Many years ago when I was the ops director for an automotive component factory, I used to shut the factory down for one day a year and take the entire workforce on coaches to spend the day with a customer. This involved several hundred people, from skilled and semi-skilled operators to production and quality engineers and maintenance staff. Having the factory effectively shut down for the day was expensive. But making it possible for our staff to know, see and sense what it was like for their counterparts in the customer’s OEM business was invaluable. They could actually see and know where and how the parts they made were used, what the difficulties of assembly and test were and how critical the whole operation was. They also built relationships with the customers’ assembly staff and began to see that the impact of their work went way beyond our factory walls. My staff were able to take in and use the information using their ‘whole selves’.
The power of our senses is one of the reasons why there’s something of a revolution under way in the world of customer experience, which we identified as the next competitive battleground in our 2009 book Creating and Delivering your Value Proposition. The basic idea of customer experience is well understood. Today, customers have more choice, more information and more power, so they need more than just attractive pricing and features. They need a positive customer experience at every stage of their buying journey:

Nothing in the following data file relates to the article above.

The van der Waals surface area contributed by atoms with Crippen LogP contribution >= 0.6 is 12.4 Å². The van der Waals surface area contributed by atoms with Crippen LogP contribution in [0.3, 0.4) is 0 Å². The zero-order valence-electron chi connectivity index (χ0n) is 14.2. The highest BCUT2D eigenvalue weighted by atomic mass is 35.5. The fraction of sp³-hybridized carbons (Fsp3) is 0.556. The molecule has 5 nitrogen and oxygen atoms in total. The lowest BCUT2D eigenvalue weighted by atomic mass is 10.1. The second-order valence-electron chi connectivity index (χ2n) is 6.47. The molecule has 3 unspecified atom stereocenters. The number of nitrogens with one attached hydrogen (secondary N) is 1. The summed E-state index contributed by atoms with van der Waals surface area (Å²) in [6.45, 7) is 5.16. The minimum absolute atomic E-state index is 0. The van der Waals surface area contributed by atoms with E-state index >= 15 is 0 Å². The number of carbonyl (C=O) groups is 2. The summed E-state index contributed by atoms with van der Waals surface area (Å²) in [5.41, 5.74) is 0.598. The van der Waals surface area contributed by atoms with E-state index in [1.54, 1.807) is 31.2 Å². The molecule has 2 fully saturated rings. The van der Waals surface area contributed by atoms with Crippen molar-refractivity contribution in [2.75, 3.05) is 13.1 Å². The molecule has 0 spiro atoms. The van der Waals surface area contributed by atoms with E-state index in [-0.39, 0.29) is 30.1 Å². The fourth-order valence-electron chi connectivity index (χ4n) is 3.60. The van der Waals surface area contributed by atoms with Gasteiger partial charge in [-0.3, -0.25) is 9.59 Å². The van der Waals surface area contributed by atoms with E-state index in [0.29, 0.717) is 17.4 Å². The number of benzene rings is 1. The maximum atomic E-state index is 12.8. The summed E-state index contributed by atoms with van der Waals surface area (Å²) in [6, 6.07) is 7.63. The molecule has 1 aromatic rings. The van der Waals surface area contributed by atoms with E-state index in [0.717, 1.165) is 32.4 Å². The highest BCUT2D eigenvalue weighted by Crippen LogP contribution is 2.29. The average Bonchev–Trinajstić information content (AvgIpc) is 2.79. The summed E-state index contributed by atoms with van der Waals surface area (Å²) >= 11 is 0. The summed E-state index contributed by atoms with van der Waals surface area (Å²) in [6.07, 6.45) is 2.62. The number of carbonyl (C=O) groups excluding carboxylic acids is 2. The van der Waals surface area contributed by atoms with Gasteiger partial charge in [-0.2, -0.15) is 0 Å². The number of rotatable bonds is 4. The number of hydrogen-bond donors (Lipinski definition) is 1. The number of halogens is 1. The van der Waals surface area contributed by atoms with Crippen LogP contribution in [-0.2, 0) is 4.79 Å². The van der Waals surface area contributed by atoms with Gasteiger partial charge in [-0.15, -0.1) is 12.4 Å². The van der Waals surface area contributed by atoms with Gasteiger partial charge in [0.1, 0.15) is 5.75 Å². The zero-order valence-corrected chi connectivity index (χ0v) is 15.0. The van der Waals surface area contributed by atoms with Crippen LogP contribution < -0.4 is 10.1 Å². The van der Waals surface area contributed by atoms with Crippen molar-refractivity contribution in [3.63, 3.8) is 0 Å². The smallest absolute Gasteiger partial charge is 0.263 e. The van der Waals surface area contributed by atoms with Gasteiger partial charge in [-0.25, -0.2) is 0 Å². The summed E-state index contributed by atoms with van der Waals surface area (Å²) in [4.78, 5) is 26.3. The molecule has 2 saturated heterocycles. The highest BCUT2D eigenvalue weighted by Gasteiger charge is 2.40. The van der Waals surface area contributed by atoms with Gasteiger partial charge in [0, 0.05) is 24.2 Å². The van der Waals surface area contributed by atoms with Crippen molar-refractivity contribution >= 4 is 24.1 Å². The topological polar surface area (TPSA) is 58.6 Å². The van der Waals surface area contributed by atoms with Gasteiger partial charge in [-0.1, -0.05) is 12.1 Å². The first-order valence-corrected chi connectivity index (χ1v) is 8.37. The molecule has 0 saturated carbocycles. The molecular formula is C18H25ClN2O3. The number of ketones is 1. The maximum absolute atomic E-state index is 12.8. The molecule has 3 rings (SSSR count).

Customer touchpoints need to be designed and monitored by real people with real senses. This can’t be left to the customer analytics of Big Data, where the sensory elements of what it means to be human have been lost in the technology. This loss of the human element is crucial.
Some companies understand this. Based on “human touch”, the Mercedes approach to customer experience has a surprisingly broad remit, from showrooms that are also restaurants, to service appointments prompted by the car itself, to “product concierges” who help with your day-to-day use of the car.
What’s interesting about the Mercedes model is that like Apple and its highly experience-based retail stores, it covers every stage of the buying process, providing a blueprint for experience throughout the whole customer journey. Contrast this with Sony whose products and retail stores are perfunctory. The stores aim is to sell product, not to let the shopper experience the product-in-use.
Do you know what it’s like to be your customer?
The most important starting point for creating positive customer experience is to understand what your customers are experiencing right now, using all their senses. Few organisations truly have this insight. But unless you know what it’s like to be your customer, you’re setting off on a journey without knowing where you are starting from.
Like my old automotive employer, you could get your people to experience things from your customer’s perspective. Or like Sony, you could ignore this for a downward spiral of profit warnings.
What do you do to sense and understand your customer's experience? Is your company reliant on technology to manage the customer experience and is this a help or a hindrance?
[i] Thanks to Dave Gray for the inspiration for this article http://www.davegrayinfo.com/
[ii] N.J.A. Sloane and Aaron D. Wyner (eds.), Claude Elwood Shannon: Collected Papers (1993), “The Mathematical Theory of Communication” and “Communication Theory of Secrecy Systems”